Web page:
Even short-term postponement of birth when labour begins early (before 37 weeks) can help improve outcomes for babies, as the woman can take steroid drugs to help develop the baby's lungs in a short time. Magnesium sulphate is one of the drugs used to try to stop the uterus contracting in women who go into labour too soon. The review of trials did not find that magnesium sulphate, given to women who go into labour too soon, reduced the risks of the baby being born early or developing serious health problems. More babies died when women took magnesium sulphate.
Over 2000 women were recruited into the 23 included trials. Only nine trials were rated of high quality for the concealment of allocation. In the magnesium sulphate versus control (all studies) no difference was seen for the risk of birth within 48 hours of treatment for women given magnesium sulphate compared with controls when using a random effects model (relative risk 0.85, 95% confidence interval 0.58-1.25, 11 trials, 881 women). No benefit was seen for magnesium sulphate on the risk of giving birth preterm (less then 37 weeks) or very preterm (less then 34 weeks). The risk of death (fetal and paediatric) was higher for infants exposed to magnesium sulphate (relative risk 2.82, 95% confidence interval 1.20-6.62, 7 trials, 727 infants). There were only two fetal deaths, both in the magnesium sulphate group in one study. The six other trials reported there were no fetal deaths. No differences for total paediatric mortality were shown in the six trials with data.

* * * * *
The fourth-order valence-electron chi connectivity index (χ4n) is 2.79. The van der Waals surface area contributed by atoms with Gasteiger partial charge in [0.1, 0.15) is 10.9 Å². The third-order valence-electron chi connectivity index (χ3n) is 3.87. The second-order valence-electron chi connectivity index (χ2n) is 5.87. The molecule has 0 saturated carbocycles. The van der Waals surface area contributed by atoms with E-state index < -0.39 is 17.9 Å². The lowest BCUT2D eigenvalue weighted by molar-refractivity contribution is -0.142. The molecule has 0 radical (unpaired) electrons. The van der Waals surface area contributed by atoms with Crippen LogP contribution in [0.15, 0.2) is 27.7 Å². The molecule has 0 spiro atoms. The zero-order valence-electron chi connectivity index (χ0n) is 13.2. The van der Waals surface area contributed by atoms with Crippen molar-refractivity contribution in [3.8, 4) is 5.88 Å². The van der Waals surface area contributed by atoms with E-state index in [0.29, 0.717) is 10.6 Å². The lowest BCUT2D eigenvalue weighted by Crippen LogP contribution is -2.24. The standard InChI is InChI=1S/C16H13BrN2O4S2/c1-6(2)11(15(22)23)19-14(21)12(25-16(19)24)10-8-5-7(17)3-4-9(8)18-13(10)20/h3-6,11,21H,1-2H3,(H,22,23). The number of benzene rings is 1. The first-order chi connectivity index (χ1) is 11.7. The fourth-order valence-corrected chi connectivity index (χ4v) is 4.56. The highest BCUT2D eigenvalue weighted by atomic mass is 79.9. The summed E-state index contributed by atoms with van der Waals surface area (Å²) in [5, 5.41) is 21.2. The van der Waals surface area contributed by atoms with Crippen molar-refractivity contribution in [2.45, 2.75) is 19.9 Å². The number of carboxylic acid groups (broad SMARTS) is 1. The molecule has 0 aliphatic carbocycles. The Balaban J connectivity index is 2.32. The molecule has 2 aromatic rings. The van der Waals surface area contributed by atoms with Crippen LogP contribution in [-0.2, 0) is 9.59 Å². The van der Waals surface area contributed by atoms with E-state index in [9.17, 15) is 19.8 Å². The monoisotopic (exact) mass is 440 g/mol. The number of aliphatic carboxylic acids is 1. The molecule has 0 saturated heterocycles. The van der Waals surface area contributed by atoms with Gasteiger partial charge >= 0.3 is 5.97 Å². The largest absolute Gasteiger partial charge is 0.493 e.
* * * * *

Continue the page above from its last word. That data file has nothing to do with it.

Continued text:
No beneficial effect was seen from using magnesium sulphate on the risk of other neonatal morbidity. A non-significant reduction in the risk of cerebral palsy was reported at follow up at 18 months corrected age.
Magnesium sulphate is ineffective at delaying birth or preventing preterm birth, and its use is associated with an increased mortality for the infant. Any further trials should be of high quality, large enough to assess serious morbidity and mortality, compare different dose regimens, and provide neurodevelopmental status of the child.